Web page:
For 6.5 years, customers were greeted with the smell of roasted coffee coming from the purple house outside downtown Waukesha, but soon the smell of Latin American cuisine will fill the air instead.
Arepanitas, a new Latin American eatery, is moving into the former Cafe De Arts location at 136 E. St. Paul Ave.
Arepanitas owner Francisco Mohamed plans to open his restaurant, which will include takeout, in March.
Mohamed had intended to open his restaurant just a block north of its new site. However, Mohamed said that location, which is connected to the Fox River Sports & Spas shop, posed too many problems.
"I would have had to invest too much money for things like plumbing and electricity," Mohamed said.
Mohamed said when those issues arose, he turned his attention away from that site and to a nearby location.
With Cafe De Arts announcing in the fall that it was moving to a building previously occupied by St. Paul Pub at 830 W. St. Paul Ave., Mohamed said Community Development Specialist Jeff Fortin informed Mohamed about the soon-to-be vacancy there. Cafe De Arts moved on Dec. 28.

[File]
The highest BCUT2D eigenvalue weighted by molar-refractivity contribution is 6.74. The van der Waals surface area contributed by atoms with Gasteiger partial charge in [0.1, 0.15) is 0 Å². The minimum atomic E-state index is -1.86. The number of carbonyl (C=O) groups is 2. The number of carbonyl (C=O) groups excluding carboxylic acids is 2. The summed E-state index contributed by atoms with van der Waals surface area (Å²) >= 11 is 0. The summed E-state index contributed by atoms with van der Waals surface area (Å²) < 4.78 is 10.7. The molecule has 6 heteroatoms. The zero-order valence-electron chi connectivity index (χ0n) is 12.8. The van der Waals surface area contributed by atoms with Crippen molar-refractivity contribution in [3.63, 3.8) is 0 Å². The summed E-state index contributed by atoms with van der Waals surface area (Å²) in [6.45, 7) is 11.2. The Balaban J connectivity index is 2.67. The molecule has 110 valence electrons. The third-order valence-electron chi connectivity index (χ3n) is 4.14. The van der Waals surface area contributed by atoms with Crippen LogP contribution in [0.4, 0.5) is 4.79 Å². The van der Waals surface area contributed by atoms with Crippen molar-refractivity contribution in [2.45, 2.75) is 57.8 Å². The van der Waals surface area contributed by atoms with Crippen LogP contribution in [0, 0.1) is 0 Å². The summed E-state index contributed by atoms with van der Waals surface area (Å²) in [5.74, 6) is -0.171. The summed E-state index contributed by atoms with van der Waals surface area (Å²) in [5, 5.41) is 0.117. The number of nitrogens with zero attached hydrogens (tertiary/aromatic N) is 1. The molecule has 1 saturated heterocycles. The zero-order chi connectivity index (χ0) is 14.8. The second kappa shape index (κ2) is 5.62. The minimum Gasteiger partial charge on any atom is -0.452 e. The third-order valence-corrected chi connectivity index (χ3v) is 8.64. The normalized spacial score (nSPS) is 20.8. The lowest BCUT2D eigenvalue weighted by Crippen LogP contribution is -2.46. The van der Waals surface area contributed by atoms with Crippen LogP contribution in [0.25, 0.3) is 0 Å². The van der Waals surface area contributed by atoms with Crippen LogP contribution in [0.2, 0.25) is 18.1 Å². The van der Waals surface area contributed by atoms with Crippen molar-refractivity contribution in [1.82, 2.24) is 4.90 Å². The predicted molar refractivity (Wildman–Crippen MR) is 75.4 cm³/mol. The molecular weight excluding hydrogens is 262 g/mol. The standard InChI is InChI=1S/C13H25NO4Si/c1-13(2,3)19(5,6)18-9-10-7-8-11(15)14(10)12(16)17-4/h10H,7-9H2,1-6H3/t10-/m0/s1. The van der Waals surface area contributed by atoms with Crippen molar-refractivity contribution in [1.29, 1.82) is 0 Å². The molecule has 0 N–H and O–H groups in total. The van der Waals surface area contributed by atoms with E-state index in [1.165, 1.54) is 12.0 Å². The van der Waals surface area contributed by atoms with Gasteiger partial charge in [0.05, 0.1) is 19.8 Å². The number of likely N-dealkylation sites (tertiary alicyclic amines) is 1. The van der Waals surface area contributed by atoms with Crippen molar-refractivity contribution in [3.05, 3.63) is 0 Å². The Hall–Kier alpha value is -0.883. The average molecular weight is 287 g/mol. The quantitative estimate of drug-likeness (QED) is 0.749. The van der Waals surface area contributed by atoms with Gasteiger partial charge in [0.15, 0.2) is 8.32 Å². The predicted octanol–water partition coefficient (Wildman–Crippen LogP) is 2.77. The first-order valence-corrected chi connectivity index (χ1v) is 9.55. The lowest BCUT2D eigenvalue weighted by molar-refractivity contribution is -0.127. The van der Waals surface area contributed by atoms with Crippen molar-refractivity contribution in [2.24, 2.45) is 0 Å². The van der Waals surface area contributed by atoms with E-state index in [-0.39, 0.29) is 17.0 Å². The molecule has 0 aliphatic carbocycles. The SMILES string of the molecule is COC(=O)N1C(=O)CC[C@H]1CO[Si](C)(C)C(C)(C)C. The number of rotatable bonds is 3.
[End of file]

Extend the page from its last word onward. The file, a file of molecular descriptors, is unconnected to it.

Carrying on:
"The opportunity presented itself at the old Cafe De Arts," Mohamed said.
Arepanitas will present a variety of Latin American cuisine. Menu items will include:
· Arepas, a flatbread made of ground maize dough or cooked flour prominent in the cuisine of Colombia and Venezuela, which can be filled with ham, cheese, avocado, shredded chicken, tuna, beans, meatloaf, baked ham or scrambled eggs.
· Cachapas, a traditional Venezuelan and Colombian dish made from corn. It can be made like pancakes.
· Pabellon criollo, a traditional Venezuelan dish found throughout the Caribbean. It is a plate of rice and shredded beef in stew and stewed black beans.
· Cuban sandwich, made with ham, roasted pork, Swiss cheese, pickles, mustard, and sometimes salami on Cuban bread.
While the type of food will obviously be different from what Cafe De Arts offered, Mohamed said he'll keep one aspect of the building the same: the color of the house, whose purple exterior was its signature mark.
Mohamed said he recently signed a five-year lease for the building. He said he intended to take his plans to the city's community development department this week.
"We're fortunate to be here," said Mohamed, who is originally from Venezuela. "In restaurants, there are always ups and downs, and right now we're heading in the right direction.
"We believe in Waukesha and are confident we'll be successful here. It's something new to the area as it will be home-cooked Latin American-style food."